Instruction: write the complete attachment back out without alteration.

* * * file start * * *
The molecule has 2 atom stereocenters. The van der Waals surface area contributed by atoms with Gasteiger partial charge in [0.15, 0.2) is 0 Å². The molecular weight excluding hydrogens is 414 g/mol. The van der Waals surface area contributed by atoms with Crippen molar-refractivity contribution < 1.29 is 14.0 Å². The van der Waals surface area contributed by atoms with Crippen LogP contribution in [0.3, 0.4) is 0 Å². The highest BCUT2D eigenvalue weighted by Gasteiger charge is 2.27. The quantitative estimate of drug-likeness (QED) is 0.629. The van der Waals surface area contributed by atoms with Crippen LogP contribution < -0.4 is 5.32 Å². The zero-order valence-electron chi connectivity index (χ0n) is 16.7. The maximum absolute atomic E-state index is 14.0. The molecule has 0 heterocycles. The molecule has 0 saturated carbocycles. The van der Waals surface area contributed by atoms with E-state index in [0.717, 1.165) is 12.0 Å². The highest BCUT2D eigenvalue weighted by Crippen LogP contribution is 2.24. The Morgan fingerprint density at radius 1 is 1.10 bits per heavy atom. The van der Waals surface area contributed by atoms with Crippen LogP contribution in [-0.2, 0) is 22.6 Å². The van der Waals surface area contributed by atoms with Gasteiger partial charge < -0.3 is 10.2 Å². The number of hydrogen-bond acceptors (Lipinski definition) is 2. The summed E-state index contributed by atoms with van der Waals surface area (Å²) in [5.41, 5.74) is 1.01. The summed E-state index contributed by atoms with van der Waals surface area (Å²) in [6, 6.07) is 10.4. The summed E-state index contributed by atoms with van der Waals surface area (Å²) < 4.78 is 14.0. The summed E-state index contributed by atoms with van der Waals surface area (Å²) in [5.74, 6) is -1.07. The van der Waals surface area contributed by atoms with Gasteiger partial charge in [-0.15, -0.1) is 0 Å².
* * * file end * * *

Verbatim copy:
The molecule has 2 atom stereocenters. The van der Waals surface area contributed by atoms with Gasteiger partial charge in [0.15, 0.2) is 0 Å². The molecular weight excluding hydrogens is 414 g/mol. The van der Waals surface area contributed by atoms with Crippen molar-refractivity contribution < 1.29 is 14.0 Å². The van der Waals surface area contributed by atoms with Crippen LogP contribution in [0.3, 0.4) is 0 Å². The highest BCUT2D eigenvalue weighted by Gasteiger charge is 2.27. The quantitative estimate of drug-likeness (QED) is 0.629. The van der Waals surface area contributed by atoms with Crippen LogP contribution < -0.4 is 5.32 Å². The zero-order valence-electron chi connectivity index (χ0n) is 16.7. The maximum absolute atomic E-state index is 14.0. The molecule has 0 heterocycles. The molecule has 0 saturated carbocycles. The van der Waals surface area contributed by atoms with E-state index in [0.717, 1.165) is 12.0 Å². The highest BCUT2D eigenvalue weighted by Crippen LogP contribution is 2.24. The Morgan fingerprint density at radius 1 is 1.10 bits per heavy atom. The van der Waals surface area contributed by atoms with Crippen LogP contribution in [-0.2, 0) is 22.6 Å². The van der Waals surface area contributed by atoms with Gasteiger partial charge < -0.3 is 10.2 Å². The number of hydrogen-bond acceptors (Lipinski definition) is 2. The summed E-state index contributed by atoms with van der Waals surface area (Å²) in [5.41, 5.74) is 1.01. The summed E-state index contributed by atoms with van der Waals surface area (Å²) in [6, 6.07) is 10.4. The summed E-state index contributed by atoms with van der Waals surface area (Å²) < 4.78 is 14.0. The summed E-state index contributed by atoms with van der Waals surface area (Å²) in [5.74, 6) is -1.07. The van der Waals surface area contributed by atoms with Gasteiger partial charge in [-0.15, -0.1) is 0 Å².